Down the landscaped hill from the hotel is Le Braye beach, popular with surfers, and a five-minute drive over the Mont de la Pulente is one of the British Isles’ most photogenic lighthouses, La Corbière. The sunshine is toasting. I park the Jaguar, grab an ice cream and wander down the pedestrian causeway to the lighthouse, past the remnants of the German defences constructed during the island’s occupation in the Second World War. Facing La Corbière from the cliff is a large and menacing grey concrete radio tower built by the Nazis; its six floors and 360-degree view can now be rented as a holiday let.

La Corbière, on the south-western tip of Jersey, is one of the British Isles’ most photogenic lighthouses  Credit: Clifford Young /Alamy

It is a reminder of Jersey’s fascinating history. Inland, in St Lawrence, I visit the Jersey War Tunnels, located in what was once the underground hospital Hohlgangsanlage 8. Once the island was liberated in 1945, it was converted into a museum telling stories of hardship, heartache and heroism under German occupation.

I drive back to the south-west coast and along the Grande Route des Mielles, a windswept, craggy corniche almost free of traffic, continuing my clockwise lap of the island. At the northern end, near the fisheries at L’Etacq, are some switchback corners comprising a makeshift hillclimb course which I had raced up on my previous visit to Jersey, some 18 years ago. The E-Type’s gigantic bonnet and a chassis a decade older than I am prevent me from trying to beat the time I set all those years ago.

At Jersey’s north-west corner is another Wehrmacht watchtower and artillery battery, known as Battery Moltke and more desolate than that at La Corbière. Gorse bushes are working hard to conceal what went on here. I carry on along the north coast to Devil’s Hole, a natural 200ft crater that takes its name from a wrecked French cutter’s figurehead, which was found bobbing in the blowhole in 1851. It had something of the satanic about it, apparently, and since then the locals have been erecting their own carved devil statues around the basin.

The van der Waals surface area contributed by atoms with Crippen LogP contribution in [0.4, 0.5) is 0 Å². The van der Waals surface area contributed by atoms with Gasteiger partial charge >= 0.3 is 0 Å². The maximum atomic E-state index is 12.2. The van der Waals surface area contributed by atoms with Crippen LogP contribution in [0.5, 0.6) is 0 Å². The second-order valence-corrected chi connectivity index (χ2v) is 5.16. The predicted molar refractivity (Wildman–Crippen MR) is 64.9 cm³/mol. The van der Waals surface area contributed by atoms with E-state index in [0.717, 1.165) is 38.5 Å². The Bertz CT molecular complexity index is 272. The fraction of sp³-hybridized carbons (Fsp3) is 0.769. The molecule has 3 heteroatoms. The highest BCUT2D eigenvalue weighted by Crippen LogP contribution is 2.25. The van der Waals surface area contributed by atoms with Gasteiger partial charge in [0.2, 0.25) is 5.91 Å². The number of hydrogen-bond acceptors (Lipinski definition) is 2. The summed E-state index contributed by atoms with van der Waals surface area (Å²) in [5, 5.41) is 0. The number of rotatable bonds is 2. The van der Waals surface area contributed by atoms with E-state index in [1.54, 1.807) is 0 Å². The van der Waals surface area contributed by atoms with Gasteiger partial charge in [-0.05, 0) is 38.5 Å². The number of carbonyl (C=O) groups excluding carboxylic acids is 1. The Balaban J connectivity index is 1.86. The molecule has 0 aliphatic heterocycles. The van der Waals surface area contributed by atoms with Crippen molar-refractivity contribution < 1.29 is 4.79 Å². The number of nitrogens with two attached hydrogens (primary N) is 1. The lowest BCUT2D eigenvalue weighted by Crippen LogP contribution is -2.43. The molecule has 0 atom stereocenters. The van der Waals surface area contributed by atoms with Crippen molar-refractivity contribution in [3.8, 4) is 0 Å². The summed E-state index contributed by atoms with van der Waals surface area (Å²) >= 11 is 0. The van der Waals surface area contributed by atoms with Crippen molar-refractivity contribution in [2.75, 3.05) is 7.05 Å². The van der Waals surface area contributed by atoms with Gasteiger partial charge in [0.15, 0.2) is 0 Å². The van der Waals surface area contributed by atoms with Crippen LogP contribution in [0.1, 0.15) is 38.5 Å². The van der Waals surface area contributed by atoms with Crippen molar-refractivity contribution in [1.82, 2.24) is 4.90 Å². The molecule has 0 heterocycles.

The La Mare vineyard produces a rather decent rosé Credit: Chris Howes/Alamy

I pop by the La Mare vineyard to buy a bottle of Perquage rosé, having never tried Jersey wine before. Rather good, I can report. These vines were established in 1972, just as the Jag was being run in. I carry on for tea at Rozel Bay and then down to the medieval Mont Orgueil castle via Jersey Turbot; a fishmonger overlooking St Catherine Bay which is housed in a bunker and gun emplacement. Now it’s home to 6,500 turbot.

The east coast is busier in terms of cars and, as I round a corner, I’m faced by an identical (albeit blue) hard-top E-Type. The lady driving the passing Jag and I frantically wave at each other. I’m rather envious that she won’t have to return hers the following day. I’ve become utterly smitten, rueing that I wasn’t born 40 years earlier so I could have blasted this around when it was new.

I finish my lap in St Helier and grab dinner at the Michelin-starred Bohemia. The lure of its tasting menu is the perfect complement to all those rich classic car smells of wood and aged leather.

I’ve passed hundreds of smuggler’s coves today, and I think I need to smuggle the E-Type into my life. Permanently.;;


1971 Jaguar E-Type Series 2 FHC   

PRICE NOW £68,000

PRICE NEW £2,750

ENGINE 4.2-litre, straight-six   

TOP SPEED 151mph   

ACCELERATION 0-60mph in 7.0sec